It hasn't always been that way, where La Russa had his go-to guy to send out every day in the ninth. He looked back at some of the differences in having a firm closer versus not having one, as well as having the backup experience in guys like King and Tavarez. It clearly affects his managerial strategy and reduces the second-guessing.
"What you want is the closer (emphasis on the word, closer). I bet you half my career, I've had one and half the time, I haven't. If you don't have one, you're playing that "what if?" game for every inning. You're not just playing for the ninth inning. The reason this one is better is because before, we were having guys out there who didn't have ninth inning experience."
La Russa recalled a memorable time in his past that his team was picked up when their closer went down.
"In '89, as a matter of fact, Eck (Dennis Eckersley) went down for 40 games in the first half with a shoulder problem and we survived because we had (Rick) Honeycutt. I'd have to check the book, but he ended up with eight, ten, twelve saves."
La Russa feels that same way in May, 2005. "We'll have a chance because we have a King and Tavarez." It's was said in a way that the two are almost thought of as one.
An easy way for a less-experienced arm to earn La Russa's trust is to make quality pitches in tight spots. Lefty Randy Flores is building his portfolio with the counselor. In fact, La Russa is almost heaping the praise on the 29-year-old.
"He has plus stuff. And, he has a good arm. If he can pitch in the ninth or even the seventh or eighth, and make quality pitches, then we've come a long ways toward replacing (Steve) Kline." High expectations, indeed.
But, Flores is not alone in receiving encouragement from the manager.
"I'm pleased with what I see from Flores and Cali, and if Pulsipher is better than they are… That's why you don't know. If Journell pitches well, then we're not looking (for additional relief help). Jarvis pitched his rear off in Triple-A. If he pitches like that here, then we'll be ok. I'm not real concerned about it. I hope we get our offense going…"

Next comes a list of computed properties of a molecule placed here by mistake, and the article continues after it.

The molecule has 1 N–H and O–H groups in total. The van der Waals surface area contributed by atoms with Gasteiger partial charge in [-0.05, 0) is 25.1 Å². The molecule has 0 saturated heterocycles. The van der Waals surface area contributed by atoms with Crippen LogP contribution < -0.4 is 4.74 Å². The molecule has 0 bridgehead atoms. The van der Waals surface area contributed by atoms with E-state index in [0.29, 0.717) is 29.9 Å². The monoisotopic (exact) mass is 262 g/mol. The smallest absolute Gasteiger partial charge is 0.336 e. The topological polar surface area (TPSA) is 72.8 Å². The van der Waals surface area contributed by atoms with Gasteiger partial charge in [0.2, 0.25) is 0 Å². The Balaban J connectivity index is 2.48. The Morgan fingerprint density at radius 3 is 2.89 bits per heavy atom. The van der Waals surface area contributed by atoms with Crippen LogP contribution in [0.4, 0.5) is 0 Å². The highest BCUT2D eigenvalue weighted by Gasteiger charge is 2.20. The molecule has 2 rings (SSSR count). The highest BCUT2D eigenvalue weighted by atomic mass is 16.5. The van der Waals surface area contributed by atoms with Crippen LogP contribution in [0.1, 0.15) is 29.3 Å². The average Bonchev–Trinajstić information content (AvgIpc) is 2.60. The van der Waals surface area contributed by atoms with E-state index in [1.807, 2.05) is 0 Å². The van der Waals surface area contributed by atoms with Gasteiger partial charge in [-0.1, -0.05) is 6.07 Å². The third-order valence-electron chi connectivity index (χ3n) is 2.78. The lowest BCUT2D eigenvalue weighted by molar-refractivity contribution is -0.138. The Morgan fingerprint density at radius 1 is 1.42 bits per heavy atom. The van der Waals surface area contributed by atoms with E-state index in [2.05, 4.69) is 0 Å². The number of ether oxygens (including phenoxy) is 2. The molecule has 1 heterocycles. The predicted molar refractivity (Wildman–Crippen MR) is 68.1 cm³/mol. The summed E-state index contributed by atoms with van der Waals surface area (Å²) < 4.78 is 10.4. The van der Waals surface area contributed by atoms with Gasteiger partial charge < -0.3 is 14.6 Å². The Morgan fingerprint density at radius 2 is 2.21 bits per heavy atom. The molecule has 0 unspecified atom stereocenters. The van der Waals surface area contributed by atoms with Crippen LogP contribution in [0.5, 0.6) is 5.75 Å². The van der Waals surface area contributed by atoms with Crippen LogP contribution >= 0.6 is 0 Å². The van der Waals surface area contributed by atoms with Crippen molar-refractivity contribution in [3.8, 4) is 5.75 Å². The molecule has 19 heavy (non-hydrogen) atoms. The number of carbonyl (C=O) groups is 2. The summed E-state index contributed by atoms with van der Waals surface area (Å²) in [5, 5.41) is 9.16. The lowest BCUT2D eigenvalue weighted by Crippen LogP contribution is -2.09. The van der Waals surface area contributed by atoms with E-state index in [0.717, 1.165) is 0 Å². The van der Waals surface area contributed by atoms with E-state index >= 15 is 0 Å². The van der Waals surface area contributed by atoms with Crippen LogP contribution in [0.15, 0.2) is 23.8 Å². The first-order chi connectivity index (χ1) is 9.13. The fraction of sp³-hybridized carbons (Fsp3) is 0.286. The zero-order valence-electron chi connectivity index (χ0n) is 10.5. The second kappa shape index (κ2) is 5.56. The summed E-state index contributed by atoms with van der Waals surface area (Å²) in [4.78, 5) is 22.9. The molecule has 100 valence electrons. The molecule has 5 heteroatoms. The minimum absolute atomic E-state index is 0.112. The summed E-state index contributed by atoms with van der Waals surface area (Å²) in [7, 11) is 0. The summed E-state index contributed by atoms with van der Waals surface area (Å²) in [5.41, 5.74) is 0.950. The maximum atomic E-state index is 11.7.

One way not to impress the manager is for a reliever to pitch in a manner that they might think is aggressive. "There is a big difference in pitching aggressively. A lot of guys think that aggressive means to throw it down the middle. That isn't aggressive. Aggressive is airing out your stuff - putting it in nasty spots, where they can't get it. Getting an out."
Jim Journell could have heeded that advice on Saturday.
Humility is not something that everyone associates with La Russa, but he realizes the players have to play, while his role is to help them put them in the position to excel. That and having that guy you can count on to close out the opponent in the late innings.
"Whitey (Herzog) said a lot of smart things. One of the smartest things he said was "A manager is smart when he has a closer." La Russa went on to explain moves that he'd made the previous days that could have been second-guessed only because Izzy wasn't available. "You're going to take some shots and if they don't work…" his voice drifted off as his thoughts must have gone somewhere he didn't want to go.
La Russa isn't going to accept any excuses nor look for sympathy because his closer is out. In fact, he sees at it as an opportunity to better his team.
"The club is supposed to work around the closer's role. As long as he's out, if we have a chance to pull one out in a close game, it is worth a lot to us. When Izzy comes back, they'll all come out of there saying "Look, I got some big outs late in the game." And, they're going to be better for their spot."
As a result, the late-April and early-May lemonade should taste sweet all season long.
Brian Walton can be reached via email at firstname.lastname@example.org.